Spitfire Girls by Stephen Farley

Spitfire Girls by Stephen Farley
Spitfire Girls by Stephen Farley

At first glance, this artwork by Birmingham-based artist Stephen Farley appears minimal, but it is nonetheless imbued with personal and cultural meaning. Made using a combination of ceramics, resin and intaglio engraving, this piece is a commemoration to the unsung working-class people during the Second World War, who would have spent most of their lives working in factories.

In ‘Spitfire Girls’, a more minimal piece by Stephen Farley, the artist has used pastiche and iconography from the Second World War to create an artwork to commemorate the unsung working-class factory workers of the time, particularly women. Aesthetically, we can see undeniable parallels to pop art, and it is a piece that is undoubtedly imbued with both cultural and personal meaning. With references to both personal and collective memory, this is an important piece of work to the artist, as Farley’s late mother also worked in factories during this time: “My Mom worked on the left aileron, so the wing roundel always reminds me of her.” Many works in Farley’s oeuvre are made very intuitively, with works often only given their meaning post-production. This piece is an example of perhaps a more controlled, planned piece of work, using meticulous methods such as intaglio engraving combined with ceramic and resin. Using this method, Farley engraved a collection of circles into the shape of a heart, then inlaid resin decals into each of the circles. Each of these resin decals are a pastiche of wing roundels, which is instantly familiar to most viewers, as over time the wing roundel has become an iconic symbol of the First and Second World Wars. Though a simple, recognisable icon, it is imbued with personal meaning for Farley. One of these roundels has a heart in the centre as a tribute to Farley's mother - can you spot it? The contrasting textures and tactility of this piece maintains Farley’s distinctive style, drawing the viewer in and making it impossible not to touch. This tactility is prominent in many of Farley’s works - his use of resin is a key element of his own visual language which he has developed through years of experimentation. Farley’s iconic motif, coined a spurt, is engraved to the bottom right of the piece, ensuring the artist has left his mark. The contrast of textures between the resin and the ceramic tile is satisfying to the eye – neither are trying to compete with one another, creating a certain balance and harmony to the overall piece. Renowned for his abstract, primarily resin-based works, this piece stands out amongst Farley’s collection of works - 'Spitfire Girls' is minimal and refreshing, but not without meaning.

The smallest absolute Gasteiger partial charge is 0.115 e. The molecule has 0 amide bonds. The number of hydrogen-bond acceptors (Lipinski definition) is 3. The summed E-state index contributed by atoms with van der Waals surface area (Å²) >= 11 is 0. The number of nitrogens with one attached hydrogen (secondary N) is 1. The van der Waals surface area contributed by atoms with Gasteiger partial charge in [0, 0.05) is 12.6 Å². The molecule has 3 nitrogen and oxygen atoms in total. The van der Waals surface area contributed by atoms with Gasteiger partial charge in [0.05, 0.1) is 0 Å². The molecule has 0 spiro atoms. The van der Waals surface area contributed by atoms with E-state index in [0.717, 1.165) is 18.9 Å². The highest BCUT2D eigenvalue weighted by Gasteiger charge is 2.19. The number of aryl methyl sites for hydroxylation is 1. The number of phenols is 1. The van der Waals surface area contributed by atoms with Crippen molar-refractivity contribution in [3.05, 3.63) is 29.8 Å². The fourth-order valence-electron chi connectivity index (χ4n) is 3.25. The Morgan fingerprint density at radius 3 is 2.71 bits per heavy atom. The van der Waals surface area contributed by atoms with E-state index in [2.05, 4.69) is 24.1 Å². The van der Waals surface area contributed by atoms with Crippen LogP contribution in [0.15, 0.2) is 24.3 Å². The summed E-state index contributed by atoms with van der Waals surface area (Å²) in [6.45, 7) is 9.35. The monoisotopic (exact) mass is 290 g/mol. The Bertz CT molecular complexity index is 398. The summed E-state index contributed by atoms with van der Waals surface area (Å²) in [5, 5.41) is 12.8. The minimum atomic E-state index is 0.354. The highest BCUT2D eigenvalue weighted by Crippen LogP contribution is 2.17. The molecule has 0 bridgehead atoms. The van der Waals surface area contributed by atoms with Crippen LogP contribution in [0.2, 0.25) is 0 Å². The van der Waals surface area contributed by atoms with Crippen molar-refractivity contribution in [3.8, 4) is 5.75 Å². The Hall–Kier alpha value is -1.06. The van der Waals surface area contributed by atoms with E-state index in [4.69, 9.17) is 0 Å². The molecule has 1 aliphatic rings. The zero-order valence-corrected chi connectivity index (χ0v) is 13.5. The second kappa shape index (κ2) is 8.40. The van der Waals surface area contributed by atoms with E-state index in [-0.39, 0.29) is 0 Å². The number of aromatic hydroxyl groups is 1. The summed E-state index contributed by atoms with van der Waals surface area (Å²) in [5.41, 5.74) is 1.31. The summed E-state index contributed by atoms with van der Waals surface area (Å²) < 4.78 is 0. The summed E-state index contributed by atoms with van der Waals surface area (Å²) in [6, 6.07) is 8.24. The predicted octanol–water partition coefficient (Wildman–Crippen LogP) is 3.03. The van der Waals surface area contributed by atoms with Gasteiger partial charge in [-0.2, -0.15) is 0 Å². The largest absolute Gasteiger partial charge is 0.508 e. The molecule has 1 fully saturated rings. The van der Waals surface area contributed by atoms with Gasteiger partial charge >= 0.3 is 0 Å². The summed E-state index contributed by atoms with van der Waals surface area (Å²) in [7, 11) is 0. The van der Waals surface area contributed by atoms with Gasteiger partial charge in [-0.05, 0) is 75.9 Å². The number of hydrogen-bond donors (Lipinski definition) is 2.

Working and living in Birmingham, Stephen Farley is a 3D artist who works with a range of materials, most notably resin. Farley's works are multifaceted and tactile - they're almost impossible not to touch. This physical aspect of his work has led him to collaborate with charities that support visually impaired people, offering new ways of absorbing art through touch. Farley is a versatile, fluid and intuitive artist - whether a wall piece or a free-standing sculpture, any part of his oeuvre would be a valuable asset to any contemporary art collection, gallery space, or home.

Other images of Spitfire Girls by Stephen Farley
Spitfire Girls by Stephen Farley
Spitfire Girls by Stephen Farley
Spitfire Girls by Stephen Farley
Spitfire Girls by Stephen Farley
Spitfire Girls by Stephen Farley
Spitfire Girls by Stephen Farley
Spitfire Girls by Stephen Farley
Spitfire Girls by Stephen Farley
Spitfire Girls by Stephen Farley
Spitfire Girls by Stephen Farley